The last half of Romans 8 is an argument from greater to lesser: God has overcome in salvation, the greater, so you can be sure of your endurance in suffering, the lesser. I don’t really understand how one could escape salvation in this passage with all the talk about Christ’s death. Does Rom 8:30 not remotely smell like you could import salvation language into the mix?
    Ron S.


    • Ron,

      Thanks for “breaking the ice!” With reference to your assertion, “We can rightly ascribe a correlation if there is a good reason to do so” is eisegesis. I am saying exegetically it is not as easily done. I also note Paul’s use of the Greek language and the respective tenses that would help differentiate between the two conceptual readings. The thing that I find especially interesting is the actual use of both the aorist indicative and the aorist passive subjective in the same few verses. Had Paul NOT ussed the latter, one might could better argue his intent but the fact that he did use the more futuristic tense in verse 16 and then intentionally used the definite past tense in verses 29 and 30 certainly makes your argument more questionable, at least as I see it.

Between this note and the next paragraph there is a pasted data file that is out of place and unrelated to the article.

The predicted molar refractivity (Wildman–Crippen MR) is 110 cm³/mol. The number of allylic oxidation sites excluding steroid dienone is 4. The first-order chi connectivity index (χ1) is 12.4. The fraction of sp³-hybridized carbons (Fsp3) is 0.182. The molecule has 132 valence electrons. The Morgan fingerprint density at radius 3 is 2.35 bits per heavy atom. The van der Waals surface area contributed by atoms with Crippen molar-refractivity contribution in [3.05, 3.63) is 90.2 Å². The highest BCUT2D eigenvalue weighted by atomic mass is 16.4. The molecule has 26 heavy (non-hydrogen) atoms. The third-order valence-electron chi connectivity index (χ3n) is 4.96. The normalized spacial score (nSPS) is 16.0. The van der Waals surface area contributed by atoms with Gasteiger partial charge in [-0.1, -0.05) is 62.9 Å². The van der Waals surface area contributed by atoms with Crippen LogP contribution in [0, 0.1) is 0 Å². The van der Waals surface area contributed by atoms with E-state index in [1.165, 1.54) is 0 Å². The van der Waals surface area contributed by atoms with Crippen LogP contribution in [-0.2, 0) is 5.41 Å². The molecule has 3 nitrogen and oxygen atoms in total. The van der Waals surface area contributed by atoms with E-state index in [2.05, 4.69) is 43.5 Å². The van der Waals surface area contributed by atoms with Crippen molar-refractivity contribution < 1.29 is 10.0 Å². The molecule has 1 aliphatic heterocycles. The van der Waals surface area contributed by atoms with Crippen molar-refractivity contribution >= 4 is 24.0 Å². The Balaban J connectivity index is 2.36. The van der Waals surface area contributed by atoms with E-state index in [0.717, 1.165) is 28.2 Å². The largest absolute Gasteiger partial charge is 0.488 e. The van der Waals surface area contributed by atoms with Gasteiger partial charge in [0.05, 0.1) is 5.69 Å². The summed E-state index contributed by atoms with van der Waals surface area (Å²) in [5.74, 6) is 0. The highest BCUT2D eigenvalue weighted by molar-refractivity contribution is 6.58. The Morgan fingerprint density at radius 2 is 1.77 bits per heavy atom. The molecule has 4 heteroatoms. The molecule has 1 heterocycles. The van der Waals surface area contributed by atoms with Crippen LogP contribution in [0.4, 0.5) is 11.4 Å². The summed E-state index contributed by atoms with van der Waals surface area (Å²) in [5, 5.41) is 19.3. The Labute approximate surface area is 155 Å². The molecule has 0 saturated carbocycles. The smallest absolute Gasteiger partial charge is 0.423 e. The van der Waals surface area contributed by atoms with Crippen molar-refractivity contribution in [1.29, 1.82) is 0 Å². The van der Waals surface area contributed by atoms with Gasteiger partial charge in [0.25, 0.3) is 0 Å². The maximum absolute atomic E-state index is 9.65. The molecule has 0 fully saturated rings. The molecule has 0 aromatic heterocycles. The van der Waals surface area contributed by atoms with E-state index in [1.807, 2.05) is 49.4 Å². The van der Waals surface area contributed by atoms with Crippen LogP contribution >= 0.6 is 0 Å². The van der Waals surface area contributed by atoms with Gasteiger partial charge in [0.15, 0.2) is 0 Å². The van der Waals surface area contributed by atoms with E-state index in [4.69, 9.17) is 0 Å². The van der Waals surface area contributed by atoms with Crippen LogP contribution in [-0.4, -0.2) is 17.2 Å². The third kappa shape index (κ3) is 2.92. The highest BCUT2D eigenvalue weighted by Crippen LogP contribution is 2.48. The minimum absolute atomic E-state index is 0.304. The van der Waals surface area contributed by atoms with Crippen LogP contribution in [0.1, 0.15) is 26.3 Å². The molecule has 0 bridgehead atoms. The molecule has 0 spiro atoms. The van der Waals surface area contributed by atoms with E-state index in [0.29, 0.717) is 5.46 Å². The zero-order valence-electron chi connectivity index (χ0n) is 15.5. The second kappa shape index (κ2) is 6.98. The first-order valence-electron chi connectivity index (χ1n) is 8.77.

As I stated in the article, Paul is speaking of those God has used in the past that formed the framework for those he is speaking to and saying, the same God that brought them through will bring you through as well. This fits the context of what paul is saying much better than a soteriological insert where he is obviously speaking to those who are already saved. The past tense of the verb especially reated to being glorified would almost have to exclude those he was speaking to as well as us today because obviously we are not glorified and he even speaks to that saying that is our hope someday!